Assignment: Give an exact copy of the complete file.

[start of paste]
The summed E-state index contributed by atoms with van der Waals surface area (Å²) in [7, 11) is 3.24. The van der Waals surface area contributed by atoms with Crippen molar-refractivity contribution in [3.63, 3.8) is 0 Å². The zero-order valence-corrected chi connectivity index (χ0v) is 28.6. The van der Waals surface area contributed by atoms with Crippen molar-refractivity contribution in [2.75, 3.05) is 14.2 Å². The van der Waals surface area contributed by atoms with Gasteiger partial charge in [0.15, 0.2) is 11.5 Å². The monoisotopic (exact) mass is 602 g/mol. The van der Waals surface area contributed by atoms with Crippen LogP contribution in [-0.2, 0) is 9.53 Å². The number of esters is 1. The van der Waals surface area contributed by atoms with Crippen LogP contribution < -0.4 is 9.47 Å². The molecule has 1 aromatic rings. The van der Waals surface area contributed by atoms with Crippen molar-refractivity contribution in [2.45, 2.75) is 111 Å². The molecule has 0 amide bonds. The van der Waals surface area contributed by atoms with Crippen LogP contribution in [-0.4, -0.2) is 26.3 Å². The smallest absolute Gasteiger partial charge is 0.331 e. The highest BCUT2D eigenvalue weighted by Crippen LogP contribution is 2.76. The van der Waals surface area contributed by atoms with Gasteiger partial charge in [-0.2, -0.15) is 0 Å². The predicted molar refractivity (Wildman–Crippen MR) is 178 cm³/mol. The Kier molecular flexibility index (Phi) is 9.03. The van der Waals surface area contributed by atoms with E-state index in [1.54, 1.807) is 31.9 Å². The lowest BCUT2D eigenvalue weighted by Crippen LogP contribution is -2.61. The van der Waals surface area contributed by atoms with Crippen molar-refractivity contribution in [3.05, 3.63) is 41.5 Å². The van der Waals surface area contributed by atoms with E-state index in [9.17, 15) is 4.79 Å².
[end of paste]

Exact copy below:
The summed E-state index contributed by atoms with van der Waals surface area (Å²) in [7, 11) is 3.24. The van der Waals surface area contributed by atoms with Crippen molar-refractivity contribution in [3.63, 3.8) is 0 Å². The zero-order valence-corrected chi connectivity index (χ0v) is 28.6. The van der Waals surface area contributed by atoms with Crippen molar-refractivity contribution in [2.75, 3.05) is 14.2 Å². The van der Waals surface area contributed by atoms with Gasteiger partial charge in [0.15, 0.2) is 11.5 Å². The monoisotopic (exact) mass is 602 g/mol. The van der Waals surface area contributed by atoms with Crippen LogP contribution in [-0.2, 0) is 9.53 Å². The number of esters is 1. The van der Waals surface area contributed by atoms with Crippen LogP contribution < -0.4 is 9.47 Å². The molecule has 1 aromatic rings. The van der Waals surface area contributed by atoms with Crippen molar-refractivity contribution in [2.45, 2.75) is 111 Å². The molecule has 0 amide bonds. The van der Waals surface area contributed by atoms with Crippen LogP contribution in [-0.4, -0.2) is 26.3 Å². The smallest absolute Gasteiger partial charge is 0.331 e. The highest BCUT2D eigenvalue weighted by Crippen LogP contribution is 2.76. The van der Waals surface area contributed by atoms with Gasteiger partial charge in [-0.2, -0.15) is 0 Å². The predicted molar refractivity (Wildman–Crippen MR) is 178 cm³/mol. The Kier molecular flexibility index (Phi) is 9.03. The van der Waals surface area contributed by atoms with E-state index in [1.54, 1.807) is 31.9 Å². The lowest BCUT2D eigenvalue weighted by Crippen LogP contribution is -2.61. The van der Waals surface area contributed by atoms with Crippen molar-refractivity contribution in [3.05, 3.63) is 41.5 Å². The van der Waals surface area contributed by atoms with E-state index in [9.17, 15) is 4.79 Å².